“We’re bringing Christmas cheer,” Hamilton said.
“You could look at the people’s houses and they didn’t have any lights up. They didn’t have a Christmas tree in the house, but it was full of people. They all came out to look,” he added of the first year he drove cartruck around the area. Clark said it’s easier than the traditional way of spreading cheer.
Source: Andrews Journal
Farmers who make their entire livelihood from working the land are almost a relic from the past in Cherokee County.
As the number of large farms has steadily dwindled, a new type of farmer has emerged, one who can forge a living from an acre or two growing for a specialty market.
Keith Wood has farmed with his brother Eddie Wood in the Andrews Valley for years. He also works full time for the N.C. Extension Service in Cherokee County. “I don’t know anyone who derives 100 percent of their income from farming anymore. There are a few who get most of their finances from farming,” he said. “There are more part-time farmers than anything.”
According to the N.C. Agricultural Census, in 1940 Cherokee County had 2,000 farms. That number declined to 288 by 2007.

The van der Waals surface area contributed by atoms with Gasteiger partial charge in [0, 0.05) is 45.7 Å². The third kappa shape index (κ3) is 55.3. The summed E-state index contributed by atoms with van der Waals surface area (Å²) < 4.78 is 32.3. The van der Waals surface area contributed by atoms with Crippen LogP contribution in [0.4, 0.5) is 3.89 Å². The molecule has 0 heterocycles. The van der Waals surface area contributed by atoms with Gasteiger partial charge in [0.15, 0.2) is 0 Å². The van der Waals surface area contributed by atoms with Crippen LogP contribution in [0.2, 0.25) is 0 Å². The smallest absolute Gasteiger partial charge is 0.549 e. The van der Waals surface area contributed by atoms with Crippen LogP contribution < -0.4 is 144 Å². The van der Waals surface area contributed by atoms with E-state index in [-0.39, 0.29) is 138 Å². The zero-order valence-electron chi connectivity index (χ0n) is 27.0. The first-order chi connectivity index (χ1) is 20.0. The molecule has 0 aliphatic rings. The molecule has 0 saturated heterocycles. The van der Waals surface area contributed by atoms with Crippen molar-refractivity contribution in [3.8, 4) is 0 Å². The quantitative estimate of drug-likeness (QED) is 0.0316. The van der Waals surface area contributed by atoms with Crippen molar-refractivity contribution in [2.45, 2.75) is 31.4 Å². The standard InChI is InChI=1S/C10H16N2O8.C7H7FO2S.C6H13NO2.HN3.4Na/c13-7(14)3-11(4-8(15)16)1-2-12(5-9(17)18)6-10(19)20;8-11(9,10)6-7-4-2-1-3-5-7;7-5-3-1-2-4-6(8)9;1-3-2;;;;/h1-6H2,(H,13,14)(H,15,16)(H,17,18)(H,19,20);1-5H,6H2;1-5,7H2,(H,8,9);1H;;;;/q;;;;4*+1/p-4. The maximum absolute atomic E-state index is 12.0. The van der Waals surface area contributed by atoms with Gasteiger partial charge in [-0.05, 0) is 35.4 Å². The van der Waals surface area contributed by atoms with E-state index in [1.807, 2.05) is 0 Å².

Source: Cherokee Scout
The Graham County Board of Commissioners wants the county’s election office to develop an accurate list of registered voters in Graham County.
The commission last Thursday issued a directive for elections officials to perform a “wellness check” of the voter registration list because of concerns the current list isn’t accurate.
Commissioner Billy Cable said he wanted to get an accurate list prior to the recent court battle between commissioners and the Graham County Election Board.
“I just want to know how many registered voters there are in Graham County,” Cable said. “People ask me all the time. This came up before the court case. This has nothing to do with it.”
A superior court judge ruled Nov. 30 the county’s election board — and not the county commission — is empowered by state law to hire and fire within the elections office without interference from commissioners as long as the election board stays within budget.
The election board filed the lawsuit because the commission refused to pay a part-time worker the election board had hired.